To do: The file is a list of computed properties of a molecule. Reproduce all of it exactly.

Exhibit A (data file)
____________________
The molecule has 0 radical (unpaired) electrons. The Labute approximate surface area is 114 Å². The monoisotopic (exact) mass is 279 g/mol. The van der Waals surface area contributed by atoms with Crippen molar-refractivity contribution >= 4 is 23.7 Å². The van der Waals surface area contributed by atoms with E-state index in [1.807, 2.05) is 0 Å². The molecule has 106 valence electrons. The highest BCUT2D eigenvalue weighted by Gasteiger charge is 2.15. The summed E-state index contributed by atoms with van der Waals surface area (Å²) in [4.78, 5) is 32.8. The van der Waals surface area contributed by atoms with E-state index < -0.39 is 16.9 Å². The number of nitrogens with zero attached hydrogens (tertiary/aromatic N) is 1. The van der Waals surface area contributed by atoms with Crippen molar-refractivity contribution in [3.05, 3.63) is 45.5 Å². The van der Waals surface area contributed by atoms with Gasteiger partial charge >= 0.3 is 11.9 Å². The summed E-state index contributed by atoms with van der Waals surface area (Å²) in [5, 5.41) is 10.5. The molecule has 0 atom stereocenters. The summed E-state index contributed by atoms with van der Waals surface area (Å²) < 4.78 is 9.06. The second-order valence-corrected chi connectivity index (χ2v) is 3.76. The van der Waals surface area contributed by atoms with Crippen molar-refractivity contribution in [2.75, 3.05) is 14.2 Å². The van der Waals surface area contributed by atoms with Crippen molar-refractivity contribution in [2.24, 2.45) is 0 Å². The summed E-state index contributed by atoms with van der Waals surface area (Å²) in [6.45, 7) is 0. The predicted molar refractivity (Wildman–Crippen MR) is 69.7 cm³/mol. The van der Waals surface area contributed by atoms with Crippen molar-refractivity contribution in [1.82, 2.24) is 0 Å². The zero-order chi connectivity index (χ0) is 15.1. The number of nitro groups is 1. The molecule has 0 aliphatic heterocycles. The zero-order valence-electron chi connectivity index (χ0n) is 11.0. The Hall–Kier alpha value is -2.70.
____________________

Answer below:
The molecule has 0 radical (unpaired) electrons. The Labute approximate surface area is 114 Å². The monoisotopic (exact) mass is 279 g/mol. The van der Waals surface area contributed by atoms with Crippen molar-refractivity contribution >= 4 is 23.7 Å². The van der Waals surface area contributed by atoms with E-state index in [1.807, 2.05) is 0 Å². The molecule has 106 valence electrons. The highest BCUT2D eigenvalue weighted by Gasteiger charge is 2.15. The summed E-state index contributed by atoms with van der Waals surface area (Å²) in [4.78, 5) is 32.8. The van der Waals surface area contributed by atoms with E-state index < -0.39 is 16.9 Å². The number of nitrogens with zero attached hydrogens (tertiary/aromatic N) is 1. The van der Waals surface area contributed by atoms with Crippen molar-refractivity contribution in [3.05, 3.63) is 45.5 Å². The van der Waals surface area contributed by atoms with Gasteiger partial charge >= 0.3 is 11.9 Å². The summed E-state index contributed by atoms with van der Waals surface area (Å²) in [5, 5.41) is 10.5. The molecule has 0 atom stereocenters. The summed E-state index contributed by atoms with van der Waals surface area (Å²) < 4.78 is 9.06. The second-order valence-corrected chi connectivity index (χ2v) is 3.76. The van der Waals surface area contributed by atoms with Crippen molar-refractivity contribution in [2.75, 3.05) is 14.2 Å². The van der Waals surface area contributed by atoms with Crippen molar-refractivity contribution in [2.24, 2.45) is 0 Å². The summed E-state index contributed by atoms with van der Waals surface area (Å²) in [6.45, 7) is 0. The predicted molar refractivity (Wildman–Crippen MR) is 69.7 cm³/mol. The van der Waals surface area contributed by atoms with Crippen molar-refractivity contribution in [1.82, 2.24) is 0 Å². The zero-order chi connectivity index (χ0) is 15.1. The number of nitro groups is 1. The molecule has 0 aliphatic heterocycles. The zero-order valence-electron chi connectivity index (χ0n) is 11.0. The Hall–Kier alpha value is -2.70.